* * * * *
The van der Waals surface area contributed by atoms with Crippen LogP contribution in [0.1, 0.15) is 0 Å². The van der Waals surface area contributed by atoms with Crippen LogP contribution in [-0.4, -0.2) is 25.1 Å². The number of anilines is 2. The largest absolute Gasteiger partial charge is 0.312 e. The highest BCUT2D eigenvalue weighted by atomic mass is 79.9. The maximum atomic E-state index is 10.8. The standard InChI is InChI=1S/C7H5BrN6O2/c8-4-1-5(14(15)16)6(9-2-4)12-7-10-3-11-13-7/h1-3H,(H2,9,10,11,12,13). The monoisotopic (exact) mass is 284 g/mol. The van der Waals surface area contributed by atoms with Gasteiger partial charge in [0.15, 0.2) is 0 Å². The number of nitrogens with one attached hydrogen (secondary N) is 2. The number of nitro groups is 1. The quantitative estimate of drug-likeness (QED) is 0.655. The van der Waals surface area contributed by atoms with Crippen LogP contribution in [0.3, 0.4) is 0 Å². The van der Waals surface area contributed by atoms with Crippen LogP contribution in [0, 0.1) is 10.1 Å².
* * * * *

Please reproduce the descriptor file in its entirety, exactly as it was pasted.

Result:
The van der Waals surface area contributed by atoms with Crippen LogP contribution in [0.1, 0.15) is 0 Å². The van der Waals surface area contributed by atoms with Crippen LogP contribution in [-0.4, -0.2) is 25.1 Å². The number of anilines is 2. The largest absolute Gasteiger partial charge is 0.312 e. The highest BCUT2D eigenvalue weighted by atomic mass is 79.9. The maximum atomic E-state index is 10.8. The standard InChI is InChI=1S/C7H5BrN6O2/c8-4-1-5(14(15)16)6(9-2-4)12-7-10-3-11-13-7/h1-3H,(H2,9,10,11,12,13). The monoisotopic (exact) mass is 284 g/mol. The van der Waals surface area contributed by atoms with Gasteiger partial charge in [0.15, 0.2) is 0 Å². The number of nitrogens with one attached hydrogen (secondary N) is 2. The number of nitro groups is 1. The quantitative estimate of drug-likeness (QED) is 0.655. The van der Waals surface area contributed by atoms with Crippen LogP contribution in [0.3, 0.4) is 0 Å². The van der Waals surface area contributed by atoms with Crippen LogP contribution in [0, 0.1) is 10.1 Å².